Filmy Ripples – Movie featured Festivals

By P.V. Gopalakrishnan

We cannot imagine a life without festivals. The customs, colours, flavours, aromas, warmth, joy and whatnot that they bring to cement family & friendly relationships and bond the community at large! It’s hard to overstate their importance in our lives and the life of a community. Festivals are the very spirit of mankind. Through them, we are made to spread happiness and share good times. They motivate us to be better people and to share our joy with the world.

Every country has their own festivals, dependent on their culture & civilizations, such as The Beer Festival of Germany and The Tomato Festival of Spain. But when it comes to India, there are so many festivals as divergent of the various cultures & beliefs that our country is composed of. India can be easily called a Country of Festivals that is spread throughout the year. This brings colours, aroma, gaiety, bonding, culinary delights everything to the fore.

Our films, after all, represent the way we live here. As such, the screenplays of our Indian films do capture these festivities in some sequence or the other. We will look at some of the important Festivals as they were shown in our films.

Diwali, the most prominent & popular of all Hindu festivals, is celebrated with a lot of pomp and show. During this festival of lights, people wear new clothes, participate in family puja, burst crackers (now increasingly without it), and share sweets with friends & families. Sridhar’s Directorial debut was ‘Kalyana Parisu’ (1959) in which he also wrote the story & screenplay. It was a highly acclaimed film, which was later made in Hindi too as ‘Nazrana’. This triangular love story featured a song-sequence celebrating Deepavali as it is celebrated in the South.

Kalyana Parisu

Song book of Kalyana Parisu with the page containing the song UNNAI KANDU NAAN PC: From the archives of TCRC

Mid-January is an important time in the Tamil calendar as it marks the Harvest Festival, Pongal, which is the quintessential ‘Tamil Festival’. Pongal marks the traditional occasion for thanks giving to Mother Nature, for celebrating the life cycles that give us grain. This is the height of any culture, so to say. They say ‘Thai pirandhaal vazhi pirakkum’, and believe that knotty family problems will be solved with the advent of the Tamil month Thai that begins on Pongal day. ‘Thai pongalum vanthathu’ from the film ‘Mahanadhi’ showcases the important visual aspects of this great Festival.

Navrathri festival is celebrated throughout India though in different ways. In Gujarat, it is a nine-day celebration with rejuvenating Garbha nights and highly energetic Dandiya Raas dances, when People dress in beautiful, colorful traditional clothes bringing youthful environment. Basically, this festival denotes the celebration of the Goddess Amba or Sakthi as sheer Power in nine different forms.
 The South of India celebrates it with the households making a colorful Expo of dolls, known as ‘Kolu’. It is believed, kolu dolls represent the assembly of Goddess Durga. Best-dressed womenfolk exchange visits to each other’s Kolu where they sing devotionals & are given haldi, kum kum & prasadam. Durga Puja & Dusserah are variants of celebrating the Goddess!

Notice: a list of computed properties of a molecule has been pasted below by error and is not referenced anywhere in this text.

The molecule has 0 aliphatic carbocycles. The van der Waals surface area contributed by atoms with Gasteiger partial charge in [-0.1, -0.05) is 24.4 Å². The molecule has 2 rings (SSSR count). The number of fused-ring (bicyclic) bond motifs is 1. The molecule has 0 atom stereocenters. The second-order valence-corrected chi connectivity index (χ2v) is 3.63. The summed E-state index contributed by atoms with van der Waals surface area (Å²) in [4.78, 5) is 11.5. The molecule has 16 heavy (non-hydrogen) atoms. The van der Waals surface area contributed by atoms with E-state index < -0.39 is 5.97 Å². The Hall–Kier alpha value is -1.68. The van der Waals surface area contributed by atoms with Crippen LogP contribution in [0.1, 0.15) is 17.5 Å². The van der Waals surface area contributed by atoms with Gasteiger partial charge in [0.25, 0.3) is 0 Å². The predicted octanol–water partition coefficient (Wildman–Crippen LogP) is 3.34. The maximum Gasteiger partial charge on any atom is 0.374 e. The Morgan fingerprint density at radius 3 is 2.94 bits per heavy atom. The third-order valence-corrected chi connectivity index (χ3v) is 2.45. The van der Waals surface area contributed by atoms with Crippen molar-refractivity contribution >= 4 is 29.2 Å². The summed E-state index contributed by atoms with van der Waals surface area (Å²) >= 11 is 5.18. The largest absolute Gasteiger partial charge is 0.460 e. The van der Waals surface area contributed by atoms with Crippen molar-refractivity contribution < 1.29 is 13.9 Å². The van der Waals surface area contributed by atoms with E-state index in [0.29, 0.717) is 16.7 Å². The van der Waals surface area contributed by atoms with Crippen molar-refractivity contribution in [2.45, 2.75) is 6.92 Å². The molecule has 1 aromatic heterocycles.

Catch Nadigaiyar Thilakam Savithri in a Navarathiri Kolu sequence song from he film ‘Navarathiri’ in which Doyen Sivaji Ganesan donned nine different characters.

Navarathiri

Song book of Navarathri with the page containing the song NAVARATHIRI SUBHARATHIRI PC: From the archives of TCRC

Holi, known as the festival of colors, too is one of the important festivals, celebrated mostly in North India, with a lot of fervor. On the eve of Holi, people make huge Holika bonfires and sing and dance around it. On the day of Holi, people gather in open areas and apply dry and wet colors of multiple hues to each other, with some carrying water guns and colored water filled balloons. Holi signifies the victory of good (Prince Prahlad) over evil (Holika) and the arrival of spring. Holi falls on Full moon of March of the Gregorian calendar. There are many Hindi film songs on Holi but this song ‘Anthi mazahai megam’ from Nayakan (Tamil), filmed in the erstwhile Venus Studios, stands out as capturing the spirit of Holi. Why Holi in a Tamil fim? Well, the ‘Nayakan’ character played by Kamal was based on the Tamil Don of erstwhile Bombay, Velu Naicker of Dharavi!

Krishna Janmashtami or Gokulashtami is again a beautiful one among the most important religious festivals of India. its celebrations in Mathura and Vrindavan are notable. Visiting temples, praying, dancing, and singing bhajans (hymns) at midnight is a part of the celebrations of the birth of Lord Krishna with kids, often, dressing up as Lord Krishna this day. As part of Janmashtami festivities, breaking pots hung from lofty heights by revelers forming a human pyramid, is common sight. The Shammi Kapoor starred Hindi film Bluff Master featured the song ‘Govind Aalaa re’ showing the revelry of ‘handi’ breaking, which in Tamil is known as ‘Uri adi’.

Ganesh Chaturthi, another important Hindu religious festivals, is a ten-day affair of colorful festivities, in places like Mumbai. Huge handcrafted Ganesh idols are installed in homes or public pandals and Pujas are performed, before the deity is taken with grand fan fare on the last day for immersion. Cultural activities of singing, dancing and theater go hand in hand on this occasion of great celebration of the elephant faced God. The film Agnipath featured a typical street procession atmosphere during Ganpathi festival, normally witnessed in Maharashtra, charged with devotion & celebration. The song ‘Sree Ganesha Deva’ from the film is an all time favourite of Ganesh devotees.